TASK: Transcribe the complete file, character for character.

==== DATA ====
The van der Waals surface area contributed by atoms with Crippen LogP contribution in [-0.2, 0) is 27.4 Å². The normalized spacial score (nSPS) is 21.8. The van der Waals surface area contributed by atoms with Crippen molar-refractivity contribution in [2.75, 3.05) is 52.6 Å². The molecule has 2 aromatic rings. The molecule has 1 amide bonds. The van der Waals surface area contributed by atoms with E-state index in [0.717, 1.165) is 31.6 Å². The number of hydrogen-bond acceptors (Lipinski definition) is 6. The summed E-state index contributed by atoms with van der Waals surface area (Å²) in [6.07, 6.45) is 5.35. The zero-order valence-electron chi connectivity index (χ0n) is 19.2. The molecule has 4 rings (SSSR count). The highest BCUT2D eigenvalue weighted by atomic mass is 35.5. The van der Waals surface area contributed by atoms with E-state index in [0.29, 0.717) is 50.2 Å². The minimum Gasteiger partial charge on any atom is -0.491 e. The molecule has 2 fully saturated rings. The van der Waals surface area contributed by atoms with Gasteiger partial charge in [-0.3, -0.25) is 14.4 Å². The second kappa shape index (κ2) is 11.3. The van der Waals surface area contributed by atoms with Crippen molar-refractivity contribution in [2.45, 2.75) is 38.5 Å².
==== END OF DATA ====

The van der Waals surface area contributed by atoms with Crippen LogP contribution in [-0.2, 0) is 27.4 Å². The normalized spacial score (nSPS) is 21.8. The van der Waals surface area contributed by atoms with Crippen molar-refractivity contribution in [2.75, 3.05) is 52.6 Å². The molecule has 2 aromatic rings. The molecule has 1 amide bonds. The van der Waals surface area contributed by atoms with E-state index in [0.717, 1.165) is 31.6 Å². The number of hydrogen-bond acceptors (Lipinski definition) is 6. The summed E-state index contributed by atoms with van der Waals surface area (Å²) in [6.07, 6.45) is 5.35. The zero-order valence-electron chi connectivity index (χ0n) is 19.2. The molecule has 4 rings (SSSR count). The highest BCUT2D eigenvalue weighted by atomic mass is 35.5. The van der Waals surface area contributed by atoms with E-state index in [0.29, 0.717) is 50.2 Å². The minimum Gasteiger partial charge on any atom is -0.491 e. The molecule has 2 fully saturated rings. The van der Waals surface area contributed by atoms with Gasteiger partial charge in [-0.3, -0.25) is 14.4 Å². The second kappa shape index (κ2) is 11.3. The van der Waals surface area contributed by atoms with Crippen molar-refractivity contribution in [2.45, 2.75) is 38.5 Å².